We had no immediate plans leaving the Gili Islands except needing to be on the Indonesian island Java in ten days. We also knew we wanted to try surfing.
Some of the popular areas of Bali, include Kuta, Seminyak and Jimbaran all of which we have been warned to stay away from because “it’s a party scene full of belligerent young Australians on holiday”. Literally, everyone has used that phrase as a description.
We toyed with the idea of going to an area called Uluwatu, which is touted as the 4th best surfing spot in the world but we couldn’t seem to find a decent accomodation on our budget. Google searching showed resorts that out priced us or surf bungalows, and not much else.
Eventually I read about the town of Sanur, locally known as “Snore” by young travelers, as it is not a party town. It’s on the beach, has beautiful sunrises, is very walkable and has affordable accommodation. We looked further into it and after Nate found an awesome deal at a brand new 4 star hotel, we booked 2 nights to check it out. We took a cheap uber from the port that we had been dropped at from Gili T and less than 20 minutes later, we arrived.
Nate and I were both feeling under the weather which Gili T is to blame from the late nights, drinking, and the hot/cold contrast from intermittent power. We were looking forward to recovering in the quaint town of Sanur.
We walked across the main road that is nicely laid out with shops, restaurants and massage parlors. We chose Canang Grill to grab some lunch. Already, we liked the vibe in Sanur, it has a very local, livable vibe, not too touristy with nice standards.
Sanur was once the first touristy town in Bali, so it has long been established. Though the tourist market has moved over to Ubud and Kuta it’s set up very well for visitors.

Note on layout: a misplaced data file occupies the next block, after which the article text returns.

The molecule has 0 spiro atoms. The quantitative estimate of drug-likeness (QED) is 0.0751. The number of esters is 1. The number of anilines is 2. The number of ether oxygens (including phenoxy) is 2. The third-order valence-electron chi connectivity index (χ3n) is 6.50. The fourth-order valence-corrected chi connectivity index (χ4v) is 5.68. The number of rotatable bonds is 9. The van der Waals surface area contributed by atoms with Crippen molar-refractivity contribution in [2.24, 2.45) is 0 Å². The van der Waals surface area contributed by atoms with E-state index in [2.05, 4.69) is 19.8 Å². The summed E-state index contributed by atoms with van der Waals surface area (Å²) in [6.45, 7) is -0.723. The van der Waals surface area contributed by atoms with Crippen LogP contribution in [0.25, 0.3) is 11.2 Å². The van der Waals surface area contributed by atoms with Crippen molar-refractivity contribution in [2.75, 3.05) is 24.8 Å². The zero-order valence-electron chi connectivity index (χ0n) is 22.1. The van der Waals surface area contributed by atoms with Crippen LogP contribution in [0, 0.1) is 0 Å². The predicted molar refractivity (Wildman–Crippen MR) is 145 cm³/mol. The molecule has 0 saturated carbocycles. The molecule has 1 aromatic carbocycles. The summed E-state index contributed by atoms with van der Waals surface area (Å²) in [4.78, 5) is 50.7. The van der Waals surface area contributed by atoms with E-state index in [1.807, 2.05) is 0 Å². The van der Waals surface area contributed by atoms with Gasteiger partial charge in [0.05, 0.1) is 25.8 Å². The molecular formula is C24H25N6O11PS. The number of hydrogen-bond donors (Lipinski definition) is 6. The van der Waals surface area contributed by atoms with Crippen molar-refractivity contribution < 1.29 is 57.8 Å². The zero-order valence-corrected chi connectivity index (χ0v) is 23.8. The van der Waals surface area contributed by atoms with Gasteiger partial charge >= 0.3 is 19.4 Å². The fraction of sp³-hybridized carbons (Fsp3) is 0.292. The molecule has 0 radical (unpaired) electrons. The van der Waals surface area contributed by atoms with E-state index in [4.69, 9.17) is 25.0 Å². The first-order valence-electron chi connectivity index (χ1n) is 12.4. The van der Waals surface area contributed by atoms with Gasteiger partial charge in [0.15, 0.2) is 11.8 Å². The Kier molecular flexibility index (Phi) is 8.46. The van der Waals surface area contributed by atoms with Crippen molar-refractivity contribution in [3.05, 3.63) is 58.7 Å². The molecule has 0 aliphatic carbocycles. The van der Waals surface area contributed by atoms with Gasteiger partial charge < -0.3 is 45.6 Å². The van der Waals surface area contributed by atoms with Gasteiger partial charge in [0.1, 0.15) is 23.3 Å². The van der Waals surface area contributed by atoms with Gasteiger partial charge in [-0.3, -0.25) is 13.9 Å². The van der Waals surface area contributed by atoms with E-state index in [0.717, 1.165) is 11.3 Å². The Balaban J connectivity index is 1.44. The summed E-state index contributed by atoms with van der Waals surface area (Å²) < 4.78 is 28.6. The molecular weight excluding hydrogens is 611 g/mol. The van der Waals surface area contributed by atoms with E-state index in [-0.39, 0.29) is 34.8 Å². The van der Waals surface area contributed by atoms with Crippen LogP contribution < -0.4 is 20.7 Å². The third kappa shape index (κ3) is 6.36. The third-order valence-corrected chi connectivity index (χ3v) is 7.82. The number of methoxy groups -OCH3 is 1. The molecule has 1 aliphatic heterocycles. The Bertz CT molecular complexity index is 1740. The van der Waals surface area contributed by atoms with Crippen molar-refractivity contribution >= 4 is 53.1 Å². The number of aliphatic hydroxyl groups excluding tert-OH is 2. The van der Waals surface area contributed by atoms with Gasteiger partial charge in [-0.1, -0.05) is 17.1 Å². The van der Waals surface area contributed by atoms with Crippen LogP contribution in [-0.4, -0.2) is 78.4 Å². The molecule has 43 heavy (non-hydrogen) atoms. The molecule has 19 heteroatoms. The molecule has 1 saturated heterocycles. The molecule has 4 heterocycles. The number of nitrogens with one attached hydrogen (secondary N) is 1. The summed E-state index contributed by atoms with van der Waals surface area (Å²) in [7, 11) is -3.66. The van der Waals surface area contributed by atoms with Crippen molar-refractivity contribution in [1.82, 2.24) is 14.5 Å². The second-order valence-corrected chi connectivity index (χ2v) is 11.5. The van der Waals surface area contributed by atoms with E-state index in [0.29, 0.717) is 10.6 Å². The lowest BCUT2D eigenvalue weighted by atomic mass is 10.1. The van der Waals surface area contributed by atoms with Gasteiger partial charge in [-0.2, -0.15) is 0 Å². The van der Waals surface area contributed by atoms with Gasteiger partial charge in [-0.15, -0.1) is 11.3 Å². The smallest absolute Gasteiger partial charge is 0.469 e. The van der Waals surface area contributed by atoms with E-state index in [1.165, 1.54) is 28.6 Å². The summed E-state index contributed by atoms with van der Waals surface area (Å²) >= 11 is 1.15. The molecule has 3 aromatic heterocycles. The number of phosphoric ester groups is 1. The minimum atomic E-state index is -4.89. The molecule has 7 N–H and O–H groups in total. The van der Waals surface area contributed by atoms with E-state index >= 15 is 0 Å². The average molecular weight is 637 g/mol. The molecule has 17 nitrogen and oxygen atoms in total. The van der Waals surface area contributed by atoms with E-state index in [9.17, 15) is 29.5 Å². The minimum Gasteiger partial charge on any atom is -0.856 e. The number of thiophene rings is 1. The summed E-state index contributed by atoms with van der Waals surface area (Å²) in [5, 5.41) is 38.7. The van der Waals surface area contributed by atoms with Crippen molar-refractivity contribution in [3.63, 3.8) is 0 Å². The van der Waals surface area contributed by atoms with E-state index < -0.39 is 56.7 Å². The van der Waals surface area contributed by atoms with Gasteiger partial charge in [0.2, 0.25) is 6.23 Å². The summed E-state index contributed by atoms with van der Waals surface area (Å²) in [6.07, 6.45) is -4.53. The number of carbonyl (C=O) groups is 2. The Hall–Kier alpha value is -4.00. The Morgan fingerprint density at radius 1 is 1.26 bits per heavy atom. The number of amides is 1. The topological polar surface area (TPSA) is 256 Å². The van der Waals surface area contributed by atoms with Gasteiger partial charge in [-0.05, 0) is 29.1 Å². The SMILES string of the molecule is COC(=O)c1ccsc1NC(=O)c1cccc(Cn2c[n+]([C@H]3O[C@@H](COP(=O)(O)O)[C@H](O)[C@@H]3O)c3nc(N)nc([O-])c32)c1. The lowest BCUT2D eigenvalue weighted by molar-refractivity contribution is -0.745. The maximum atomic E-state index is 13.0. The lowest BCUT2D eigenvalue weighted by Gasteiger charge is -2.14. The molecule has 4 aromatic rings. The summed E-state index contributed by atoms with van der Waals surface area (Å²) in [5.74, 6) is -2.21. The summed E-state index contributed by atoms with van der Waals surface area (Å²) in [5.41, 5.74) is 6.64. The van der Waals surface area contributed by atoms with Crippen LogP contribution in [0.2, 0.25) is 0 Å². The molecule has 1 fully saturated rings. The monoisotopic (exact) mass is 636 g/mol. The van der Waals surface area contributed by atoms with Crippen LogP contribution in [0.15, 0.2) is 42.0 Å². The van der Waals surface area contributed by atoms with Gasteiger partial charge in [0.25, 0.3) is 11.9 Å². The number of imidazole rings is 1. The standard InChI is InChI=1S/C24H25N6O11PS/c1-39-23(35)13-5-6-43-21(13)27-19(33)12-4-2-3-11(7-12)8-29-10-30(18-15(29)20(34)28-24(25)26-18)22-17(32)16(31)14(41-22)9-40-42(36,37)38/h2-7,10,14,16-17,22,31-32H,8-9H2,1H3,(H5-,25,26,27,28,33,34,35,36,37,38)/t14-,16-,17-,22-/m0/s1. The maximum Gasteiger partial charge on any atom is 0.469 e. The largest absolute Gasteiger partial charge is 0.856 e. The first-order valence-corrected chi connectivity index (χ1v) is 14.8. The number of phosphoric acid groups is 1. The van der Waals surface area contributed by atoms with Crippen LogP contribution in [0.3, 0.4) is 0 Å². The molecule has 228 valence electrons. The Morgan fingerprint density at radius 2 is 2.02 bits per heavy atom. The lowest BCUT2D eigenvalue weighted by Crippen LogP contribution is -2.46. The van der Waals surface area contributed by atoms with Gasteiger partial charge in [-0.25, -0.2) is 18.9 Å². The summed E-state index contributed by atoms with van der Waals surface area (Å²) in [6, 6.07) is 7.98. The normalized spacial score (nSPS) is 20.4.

Our time in Sanur was almost too boring to blog our daily activities mostly in part to us both being sick for part of the time and pretty lazy the rest. Exhibit A and B below.
Instead, we summarized our time because it’s worth highlighting this sweet town.
Lets start with the fact that we extended our reservation from two nights to six nights after arriving. We could not beat the deal Nate scored us on such a nice hotel so we took full advantage of their grand opening rates.
Our days were spent trying all of the great restaurants Sanur offers. Our favorite restaurants were Soul Bowl and Dusk Blue. Both had vibes that would not feel out of place in New York, but at one third the price.
We rented chairs at the beach (which is just okay in Sanur). Far from crystal clear waters or white sand beaches but a beach none the less and there are pretty pagodas adding to the scenery.
The coastline has a long walking path that you could probably run along for at least 30 minutes, maybe even longer which makes for a pleasant stroll through shops, restaurants, street stalls and lots of stray pups. Everyone was so friendly and their are minimal hawkers, except cabs… they always honk at you to see if you need a ride which gets old.
We spent almost every day at the hotel pool because it was really nice! The rooftop has beautiful views of the town and beach.
We ate mangosteens every morning from the hotel buffet…mmm
Nate took surf lessons one afternoon. My shoulder hasn’t healed yet from my canyoning injury so I decided that swimming for two hours against the surf was probably not a smart investment. The surf breaks really far from the beach, so you take a boat out.
One afternoon we rented a motorbike to drive to a restaurant further away and use it to tour the outer areas. We also got cheap massages that were not very good but at $6 for an hour what can you expect!
One of very favorite things to do in Sanur was get up around 5:30 am and watch the sunrise. We watched it from three locations.
We took the motorbike to the swimming beach since it’s a solid 20 minute walk that neither of us wanted to do at 5:30 am.
Our time here was so pleasant and we throughly enjoyed ourselves. Though Sanur is not a town that draws tons of tourists compared to Kuta, I could see why expats would relocate here. There is a high standard that matches Western expectations yet still feels very authentic to Balinese life.
Next up…we go against all advice and venture to the west coast to see what the hype is about and spend our last 5 days in Bali.